I remember the first time I fell in love.
It was more than just the cheap euphoria of physical attraction, this time there was a connection on a deep level. I never felt as understood by anyone else as I did with her.
But the person I was carrying a torch for is a she – just like me. And I’m not someone who falls in love easily. Save for a few eye-candies and crushes, I’ve never actually felt attracted to anyone – male or female. I really believed I would remain single for the rest of my life. And I was OK with that.
So I wasn’t looking for love when we first became friends. I wasn’t even expecting anything since we were both of the same gender. But what started out as an innocent friendship developed into something more. Before I knew it, I found myself drawn to how safe and comfortable I felt around her. That was when the alarm bells began ringing in my head.
How did I get here?
We preach about physical boundaries in church but what is even more insidious is emotional intimacy.
Timothy Keller writes, “To be loved but not known is comforting but superficial. To be known and not loved is our greatest fear. But to be fully known and truly loved is, well, a lot like being loved by God.”
Most of us are searching for someone who would understand and accept us for who we are. When we do, our emotional needs are met and it can feel a lot like love. I believe people can fall in love anywhere with anyone. I believe that when you fall in love, you don’t fall in love with a gender, but the person in his or her entirety.
But I also believe when the Bible says that our hearts are deceitful (Jeremiah 17:9).
I wished I had better managed my emotional boundaries. If only I had been more vigilant about who I let into my heart! But while I didn’t choose to fall in love, I eventually chose to fall out of love. The painful experience taught me to keep my friendships – male or female – in check if I don’t want to have unnecessary emotional entanglements.
3 WAYS TO AVOID EMOTIONAL ENTANGLEMENT
1. Make your friendship inclusive
More often than not, when you’re close and comfortable with someone, you’d prefer not to allow others to step in and disrupt the delicate world you’ve built together. But the extended time together will only foster stronger bonds, especially if the both of you are close to begin with.
When you invite others into the friendship, however, it’s no longer just about you and the other friend. It looks more like a community where people can watch over you and keep you accountable.
Do your friendships point you to God, His precepts and His purposes for you?
2. Make sure the friendship points both parties to Christ
Friendships are given to us for encouragement, comfort and love – humans are relational creatures after all. But friendships should point us to God, instead of drawing us away from Him.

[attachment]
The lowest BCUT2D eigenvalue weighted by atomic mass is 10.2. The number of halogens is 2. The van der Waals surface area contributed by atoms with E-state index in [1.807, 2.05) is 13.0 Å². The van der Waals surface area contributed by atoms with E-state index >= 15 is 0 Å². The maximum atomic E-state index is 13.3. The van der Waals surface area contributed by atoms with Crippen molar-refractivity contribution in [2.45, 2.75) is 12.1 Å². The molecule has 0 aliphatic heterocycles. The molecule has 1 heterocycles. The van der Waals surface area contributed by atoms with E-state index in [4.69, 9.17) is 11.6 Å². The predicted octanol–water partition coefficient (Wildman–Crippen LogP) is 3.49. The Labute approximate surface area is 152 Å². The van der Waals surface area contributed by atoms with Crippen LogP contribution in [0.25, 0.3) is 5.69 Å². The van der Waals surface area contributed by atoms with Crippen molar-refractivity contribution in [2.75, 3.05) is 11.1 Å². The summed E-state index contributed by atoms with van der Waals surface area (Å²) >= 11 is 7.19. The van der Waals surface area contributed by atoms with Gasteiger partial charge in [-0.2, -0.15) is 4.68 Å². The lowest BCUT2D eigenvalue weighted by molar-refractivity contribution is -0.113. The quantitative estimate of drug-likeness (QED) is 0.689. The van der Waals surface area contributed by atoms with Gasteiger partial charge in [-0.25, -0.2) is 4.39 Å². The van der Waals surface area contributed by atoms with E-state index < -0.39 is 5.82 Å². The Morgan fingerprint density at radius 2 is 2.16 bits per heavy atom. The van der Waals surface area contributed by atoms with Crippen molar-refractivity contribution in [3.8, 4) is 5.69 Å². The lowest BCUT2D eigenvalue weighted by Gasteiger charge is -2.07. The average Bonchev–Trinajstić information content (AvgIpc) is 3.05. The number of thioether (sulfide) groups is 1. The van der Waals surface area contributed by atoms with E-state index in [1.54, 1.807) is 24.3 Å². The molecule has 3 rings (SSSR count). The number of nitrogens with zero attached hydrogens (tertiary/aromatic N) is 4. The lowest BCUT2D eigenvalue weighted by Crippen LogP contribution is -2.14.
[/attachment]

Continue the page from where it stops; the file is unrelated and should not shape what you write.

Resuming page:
“See to it, brothers and sisters, that none of you has a sinful, unbelieving heart that turns away from the living God. But encourage one another daily, as long as it is called “Today,” so that none of you may be hardened by sin’s deceitfulness. We have come to share in Christ, if indeed we hold our original conviction firmly to the very end.” (Hebrews 3:12-14)
The brotherhood between David and Jonathan demonstrates just that.
King Saul was after David’s life after the shepherd boy became a threat to the throne. As the prince and David’s best friend, Jonathan could have been jealous of David and plot to kill him too – but he didn’t. Instead, Jonathan reminded David time and time again of the destiny God had for him (1 Samuel 23:17), even when it meant he’d have to forfeit his right to the throne.
Do your friendships point you to God, His precepts and His purposes for you? At the end of the day, friendships with fellow believers are supposed to help us to keep our faith.
3. Make God your first love
The problem with falling in love with the wrong person is the life that comes after it. Who else can I share my burdens with? Who else can understand me like Jenna* did? Where do I turn to now?
The truth is that an unhealthy reliance forms when we view one another as an ultimate source of love and comfort. No human is able to fulfil that role. Instead our love for one another is merely a reflection of God’s love for us.
When we point people to ourselves instead of God, we’re only setting them up for disappointment. Remember the hurts you carried because someone failed to meet your expectations? Or the wounds you’ve nursed when people exited your life?
We all want to be loved. But perfect love can only be found in God. Only He is unchanging and ever-faithful. Will you let Him be the first love in your life?
* Name has been changed for confidentiality.